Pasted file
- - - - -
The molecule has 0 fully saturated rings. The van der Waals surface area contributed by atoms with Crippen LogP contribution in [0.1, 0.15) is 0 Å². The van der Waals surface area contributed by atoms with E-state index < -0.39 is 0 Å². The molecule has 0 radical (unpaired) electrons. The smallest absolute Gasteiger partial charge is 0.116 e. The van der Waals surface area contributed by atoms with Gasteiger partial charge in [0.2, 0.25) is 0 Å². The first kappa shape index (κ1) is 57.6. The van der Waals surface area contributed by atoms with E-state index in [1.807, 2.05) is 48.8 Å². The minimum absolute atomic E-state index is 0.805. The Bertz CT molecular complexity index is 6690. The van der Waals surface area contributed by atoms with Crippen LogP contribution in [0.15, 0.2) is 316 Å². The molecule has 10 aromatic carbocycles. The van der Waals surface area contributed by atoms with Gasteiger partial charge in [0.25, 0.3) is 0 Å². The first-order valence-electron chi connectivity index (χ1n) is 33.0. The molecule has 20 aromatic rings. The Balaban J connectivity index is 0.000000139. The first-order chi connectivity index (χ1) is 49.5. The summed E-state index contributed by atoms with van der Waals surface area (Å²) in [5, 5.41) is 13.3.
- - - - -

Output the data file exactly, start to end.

The molecule has 0 fully saturated rings. The van der Waals surface area contributed by atoms with Crippen LogP contribution in [0.1, 0.15) is 0 Å². The van der Waals surface area contributed by atoms with E-state index < -0.39 is 0 Å². The molecule has 0 radical (unpaired) electrons. The smallest absolute Gasteiger partial charge is 0.116 e. The van der Waals surface area contributed by atoms with Gasteiger partial charge in [0.2, 0.25) is 0 Å². The first kappa shape index (κ1) is 57.6. The van der Waals surface area contributed by atoms with E-state index in [1.807, 2.05) is 48.8 Å². The minimum absolute atomic E-state index is 0.805. The Bertz CT molecular complexity index is 6690. The van der Waals surface area contributed by atoms with Crippen LogP contribution in [0.15, 0.2) is 316 Å². The molecule has 10 aromatic carbocycles. The van der Waals surface area contributed by atoms with Gasteiger partial charge in [0.25, 0.3) is 0 Å². The first-order valence-electron chi connectivity index (χ1n) is 33.0. The molecule has 20 aromatic rings. The Balaban J connectivity index is 0.000000139. The first-order chi connectivity index (χ1) is 49.5. The summed E-state index contributed by atoms with van der Waals surface area (Å²) in [5, 5.41) is 13.3.